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Yan Gamarnik (birth name Jakov Tzudikovich Gamarnik (Russian: Я́ков Цу́дикович Гама́рник), sometimes known as Yakov Gamarnik (Russian: Я́ков Гама́рник) (June 14 [O.S. June 2] 1894 — May 31, 1937) was a Soviet military absolute commander of the Red Army of 1930 to 1937 Supreme Comissar of Belarus and politician of Jewish ethnicity.

Yan Gamarnik
Ян Гамарник
Rus Stamp-Gamarnik YB.jpg
Jan B. Gamarnik in a Soviet stamp of 1964
First Secretary of the Communist Party of Byelorussia
In office
4 December 1928 – 3 January 1930
Preceded byVilgelm Knorinsh
Succeeded byKonstantin Gey
First Secretary of the Kiev Regional Committee of the Communist Party of Ukraine (Bolsheviks)
In office
25 April 1921 – July 1923
Preceded byPost established
Succeeded byHryhoriy Hrynko
Head of the Political Directorate of the Red Workers' and Peasants' Army
In office
1 October 1929 – 31 May 1937
PresidentKliment Voroshilov
Preceded byAndrei Bubnov
Succeeded byPyotr Smirnov
Full member of the 15th, 16th Orgburo
In office
17 November 1929 – 10 February 1934
Personal details
Born
Jakov Tzudikovich Gamarnik

June 14 [O.S. June 2] 1894
Zhytomyr, Volhynian Governorate, Russian Empire
DiedMay 31, 1937(1937-05-31) (aged 42)
Moscow, Soviet Union
NationalitySoviet
Political partyAUCP(B) (1916–)
CPU(B) (1918–)
ChildrenViktoria Kochneva
Alma materSt Petersburg Psychoneurological Institute
AwardsOrder of the Red Banner (1928)
Order of Lenin (1933)
Signature
Military service
AllegianceSoviet Union
Branch/serviceArmy
Years of service1919-1937
RankArmy Commissar of 1st rank
Unit58th Rifle Division
CommandsArmy Political Administration (1929-37)

Contents

BiographyEdit

 
Gamarnik speaking to sailors on parade, 1933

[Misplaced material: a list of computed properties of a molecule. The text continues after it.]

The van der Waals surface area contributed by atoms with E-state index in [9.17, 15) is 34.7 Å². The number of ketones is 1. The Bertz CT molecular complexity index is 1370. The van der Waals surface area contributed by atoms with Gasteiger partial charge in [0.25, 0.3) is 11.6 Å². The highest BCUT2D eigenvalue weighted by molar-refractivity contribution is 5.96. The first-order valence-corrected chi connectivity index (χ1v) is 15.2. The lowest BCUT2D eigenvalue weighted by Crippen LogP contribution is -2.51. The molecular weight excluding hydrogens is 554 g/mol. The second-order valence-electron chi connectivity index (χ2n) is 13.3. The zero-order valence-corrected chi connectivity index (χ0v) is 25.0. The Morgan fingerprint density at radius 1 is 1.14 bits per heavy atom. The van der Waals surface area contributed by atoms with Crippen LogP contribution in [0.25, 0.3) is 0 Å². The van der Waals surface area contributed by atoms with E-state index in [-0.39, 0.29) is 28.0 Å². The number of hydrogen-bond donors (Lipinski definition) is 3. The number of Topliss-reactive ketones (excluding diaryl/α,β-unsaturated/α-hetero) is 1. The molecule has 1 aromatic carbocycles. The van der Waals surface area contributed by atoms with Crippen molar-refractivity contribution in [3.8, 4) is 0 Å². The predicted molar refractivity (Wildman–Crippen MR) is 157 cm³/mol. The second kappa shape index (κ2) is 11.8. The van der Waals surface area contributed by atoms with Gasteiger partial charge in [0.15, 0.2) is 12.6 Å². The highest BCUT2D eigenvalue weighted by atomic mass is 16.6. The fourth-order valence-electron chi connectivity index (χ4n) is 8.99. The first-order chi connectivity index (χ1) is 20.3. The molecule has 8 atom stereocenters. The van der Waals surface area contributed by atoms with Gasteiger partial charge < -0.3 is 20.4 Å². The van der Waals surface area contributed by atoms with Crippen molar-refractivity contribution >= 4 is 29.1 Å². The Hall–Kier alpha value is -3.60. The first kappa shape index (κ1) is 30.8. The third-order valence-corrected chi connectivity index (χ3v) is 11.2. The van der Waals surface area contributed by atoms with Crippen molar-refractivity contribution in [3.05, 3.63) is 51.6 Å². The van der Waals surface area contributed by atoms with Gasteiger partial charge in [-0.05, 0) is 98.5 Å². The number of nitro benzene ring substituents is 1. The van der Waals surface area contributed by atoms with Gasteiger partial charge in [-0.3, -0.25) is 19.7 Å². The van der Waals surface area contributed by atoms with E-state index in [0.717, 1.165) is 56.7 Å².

Gamarnik was born in Zhytomyr in a Jewish family as Jakov Tzudikovich Gamarnik. He attended the St Petersburg Psychoneurological Institute and the Law School of Kiev University. In 1917 he became a member and the secretary of the Kiev committee of the Communist Party of the Soviet Union. From 1921 to 1923 Gamarnik was a chairman of the Kiev city council (see Mayor of Kiev). During his administration Kiev was divided into five districts. He went through many Communist Party positions, both civil and military, e.g. a First Secretary of the Belarusian Communist Party of Belorussia from December 1928 to October 1929.[1]

He was instrumental in preparing the 10-year development plan for the Far-Eastern region of the USSR. He was a member of the Central Committee elected by the 17th Congress of the All-Union Communist Party (Bolsheviks). He attended the Plenum of February 23, 1937.

An idealist, Gamarnik was a staunch supporter of Marshal Tukhachevsky's drive to make USSR a military superpower. In 1937 Gamarnik was accused of participating in an anti-Soviet conspiracy after the Case of Trotskyist Anti-Soviet Military Organization; however, shortly before the trial he had actually been called upon by the Soviet government to be one of the judges for the accused. He insisted on Tukhachevsky's innocence and later committed suicide before he could be punished for his actions. Only after this was he added to the list of conspirators. He was rehabilitated posthumously by the CC CPSU and Nikita Khrushchev in 1955.

Honours and awardsEdit

Political offices
Preceded by
Ipolit Dyakov
Mayor of Kiev
1921–1923
Succeeded by
Hryhoriy Hrynko

ReferencesEdit

SourcesEdit

  • Robert Conquest, The Great Terror: A Reassessment, Oxford University Press, May 1990, hardcover, ISBN 0-19-505580-2 pp 201–202;
  • Several versions of Gamarnik biography
  • Gamarnik in the Fleet, with photo
  • Trotsky about Gamarnik and others
  • Profile at Handbook on history of the Communist Party and the Soviet Union 1898 – 1991